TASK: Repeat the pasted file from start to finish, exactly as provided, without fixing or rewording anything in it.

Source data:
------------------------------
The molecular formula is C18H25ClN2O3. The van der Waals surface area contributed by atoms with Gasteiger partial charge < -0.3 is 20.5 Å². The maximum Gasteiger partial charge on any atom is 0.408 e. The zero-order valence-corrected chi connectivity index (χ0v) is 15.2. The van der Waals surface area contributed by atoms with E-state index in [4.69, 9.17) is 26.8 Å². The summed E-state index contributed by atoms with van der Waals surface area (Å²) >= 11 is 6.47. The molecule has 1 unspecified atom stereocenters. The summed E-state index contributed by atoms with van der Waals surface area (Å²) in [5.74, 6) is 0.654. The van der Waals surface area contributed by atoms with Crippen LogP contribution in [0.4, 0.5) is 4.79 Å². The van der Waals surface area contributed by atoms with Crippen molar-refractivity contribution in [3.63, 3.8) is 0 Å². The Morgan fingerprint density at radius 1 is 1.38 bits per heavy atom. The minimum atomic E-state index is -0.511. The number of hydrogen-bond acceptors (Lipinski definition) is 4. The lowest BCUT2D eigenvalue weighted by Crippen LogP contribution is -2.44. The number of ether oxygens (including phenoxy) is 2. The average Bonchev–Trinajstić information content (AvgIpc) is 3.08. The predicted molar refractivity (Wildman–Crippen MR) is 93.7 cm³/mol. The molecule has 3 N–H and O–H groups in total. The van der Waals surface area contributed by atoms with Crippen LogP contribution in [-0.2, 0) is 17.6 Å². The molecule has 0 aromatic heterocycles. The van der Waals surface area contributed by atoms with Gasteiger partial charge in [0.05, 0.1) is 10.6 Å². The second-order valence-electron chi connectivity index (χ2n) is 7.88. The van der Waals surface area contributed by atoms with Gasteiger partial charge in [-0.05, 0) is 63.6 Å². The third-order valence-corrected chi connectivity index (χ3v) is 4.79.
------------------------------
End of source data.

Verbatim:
The molecular formula is C18H25ClN2O3. The van der Waals surface area contributed by atoms with Gasteiger partial charge < -0.3 is 20.5 Å². The maximum Gasteiger partial charge on any atom is 0.408 e. The zero-order valence-corrected chi connectivity index (χ0v) is 15.2. The van der Waals surface area contributed by atoms with E-state index in [4.69, 9.17) is 26.8 Å². The summed E-state index contributed by atoms with van der Waals surface area (Å²) >= 11 is 6.47. The molecule has 1 unspecified atom stereocenters. The summed E-state index contributed by atoms with van der Waals surface area (Å²) in [5.74, 6) is 0.654. The van der Waals surface area contributed by atoms with Crippen LogP contribution in [0.4, 0.5) is 4.79 Å². The van der Waals surface area contributed by atoms with Crippen molar-refractivity contribution in [3.63, 3.8) is 0 Å². The Morgan fingerprint density at radius 1 is 1.38 bits per heavy atom. The minimum atomic E-state index is -0.511. The number of hydrogen-bond acceptors (Lipinski definition) is 4. The lowest BCUT2D eigenvalue weighted by Crippen LogP contribution is -2.44. The number of ether oxygens (including phenoxy) is 2. The average Bonchev–Trinajstić information content (AvgIpc) is 3.08. The predicted molar refractivity (Wildman–Crippen MR) is 93.7 cm³/mol. The molecule has 3 N–H and O–H groups in total. The van der Waals surface area contributed by atoms with Crippen LogP contribution in [-0.2, 0) is 17.6 Å². The molecule has 0 aromatic heterocycles. The van der Waals surface area contributed by atoms with Gasteiger partial charge in [0.05, 0.1) is 10.6 Å². The second-order valence-electron chi connectivity index (χ2n) is 7.88. The van der Waals surface area contributed by atoms with Gasteiger partial charge in [-0.05, 0) is 63.6 Å². The third-order valence-corrected chi connectivity index (χ3v) is 4.79.